Protecting Homes: Minimum Security Requirements for Residential Rental Property in Perth

July 3, 2023

When it comes to renting a property, home security is a crucial aspect that landlords must consider under the terms of the Residential Tenancies Regulations 1989.

Continue reading to learn more about how you can meet your obligation as a landlord to provide the required level of security for your tenants.

Minimum Security Standards

The Residential Tenancies Regulations 1989 outline the minimum security standards for rental properties. These standards primarily focus on door locks, window locks, and exterior lights. It is illegal for a landlord to remove or change any locks without obtaining the tenant’s consent. These regulations ensure that tenants feel safe and protected in their homes.

Additional Security and Family Violence Prevention

In most cases, tenants must seek the landlord’s permission before making any lock changes or installing additional security measures. However, there are instances where both parties may agree to share the cost of upgrading security beyond the minimum standards. It is essential to have a written agreement signed by both the tenant and the landlord in such cases.

Tenants affected by family violence have certain rights when it comes to security. They are allowed to change the locks at their own expense without prior permission from the landlord. However, it is essential they provide the landlord with a copy of the new key(s) within seven days unless the landlord is the alleged perpetrator of the violence. The landlord is also prohibited from providing a copy of the key(s) to anyone that the tenant specifically instructs them in writing not to.

End of Tenancy

At the end of the tenancy, the landlord has the right to request the tenant to restore the rental property to its original condition. This may include removing any additional security measures installed by the tenant. To facilitate this process, tenants should keep the original fixtures and fittings of the property in a safe place.

What security must be installed on all rental properties?

Main Entry Door
Minimum Required Security:
A deadlock or a key lockable security screen door is the minimum required security for the main entry door. It should comply with AS 5039-2008, the Australian standard for security screen doors.

Additional information:
The deadlock can be a single-cylinder or double-cylinder deadlock. A single-cylinder deadlock allows the door to be opened from the inside by simply turning the handle or knob. This feature reduces the risk of someone being trapped inside during an emergency.The deadlock can be separated from the door handle or integrated into the handset.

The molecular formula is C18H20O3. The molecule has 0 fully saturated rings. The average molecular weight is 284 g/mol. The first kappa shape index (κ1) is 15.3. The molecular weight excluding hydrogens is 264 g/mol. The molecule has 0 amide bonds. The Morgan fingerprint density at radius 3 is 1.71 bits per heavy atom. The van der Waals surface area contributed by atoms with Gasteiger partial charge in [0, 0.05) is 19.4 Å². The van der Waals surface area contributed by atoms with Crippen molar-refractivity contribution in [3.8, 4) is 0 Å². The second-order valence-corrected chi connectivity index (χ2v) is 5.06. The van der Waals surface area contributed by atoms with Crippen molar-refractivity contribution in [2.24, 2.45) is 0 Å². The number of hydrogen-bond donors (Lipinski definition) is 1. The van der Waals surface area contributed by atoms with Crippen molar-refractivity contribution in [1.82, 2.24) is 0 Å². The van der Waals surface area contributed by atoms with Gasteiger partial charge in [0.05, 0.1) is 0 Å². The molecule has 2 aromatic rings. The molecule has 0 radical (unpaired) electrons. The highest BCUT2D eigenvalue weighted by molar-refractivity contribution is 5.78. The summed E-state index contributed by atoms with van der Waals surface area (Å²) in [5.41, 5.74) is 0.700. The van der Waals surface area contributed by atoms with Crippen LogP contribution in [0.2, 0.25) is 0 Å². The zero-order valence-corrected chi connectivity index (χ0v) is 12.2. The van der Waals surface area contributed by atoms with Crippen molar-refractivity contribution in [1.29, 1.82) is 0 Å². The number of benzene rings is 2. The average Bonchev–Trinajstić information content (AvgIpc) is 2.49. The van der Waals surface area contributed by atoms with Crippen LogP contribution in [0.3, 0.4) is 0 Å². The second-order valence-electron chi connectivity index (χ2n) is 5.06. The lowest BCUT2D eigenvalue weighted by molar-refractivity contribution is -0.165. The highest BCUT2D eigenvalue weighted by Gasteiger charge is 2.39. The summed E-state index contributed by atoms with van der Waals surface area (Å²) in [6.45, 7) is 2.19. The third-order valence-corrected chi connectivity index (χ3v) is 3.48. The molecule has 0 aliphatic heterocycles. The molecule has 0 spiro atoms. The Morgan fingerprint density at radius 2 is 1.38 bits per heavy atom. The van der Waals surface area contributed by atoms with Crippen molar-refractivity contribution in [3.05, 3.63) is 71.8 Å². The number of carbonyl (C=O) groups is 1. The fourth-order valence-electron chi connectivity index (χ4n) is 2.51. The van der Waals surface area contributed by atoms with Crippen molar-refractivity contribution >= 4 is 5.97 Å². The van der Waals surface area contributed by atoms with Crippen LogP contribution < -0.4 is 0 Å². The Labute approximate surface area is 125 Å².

Remember, these are either/or requirements. If your front entry door already has a key lockable security screen that complies with Australian standards, there is no need to retrofit a deadlock.Similarly, if a deadlock is installed, you are not required to fit a security screen door.


External Doors
Minimum Required Security:
All other external doors should have either a deadlock or if a deadlock cannot be installed, a patio bolt lock or a key lockable security screen door that complies with AS 5039-2008.

Additional information:
The requirements, as stated for the main entry door, apply here. If it is impossible to install a deadlock, a patio bolt lock or a key lockable security screen door can be used as alternatives. The patio bolt lock does not need to be lockable by key.


Minimum Required Security:
Windows must be fitted with locks, irrespective of whether a key lock prevents the window from being opened from the outside.

Additional information:
This does not mean installing keyed window locks is mandatory. However, window latches, closers, or locks should be fitted and in working order to reduce the risk of forced entry from the outside. If your windows are already fitted with security screens that comply with Australian standards (AS 5039-2008), there is no need to retrofit a window lock.


External Lighting
Minimum Required Security:
An electrical light, located at or near the main entry, capable of illuminating the entrance to the premises and operable from the inside.

Additional information:
If the property is a flat or apartment and the lighting responsibility falls under the strata body, this requirement does not apply to you.

To create safe and secure living environments in compliance with the Residential Tenancies Regulations 1989, landlords should ensure that their properties meet these minimum security standards.

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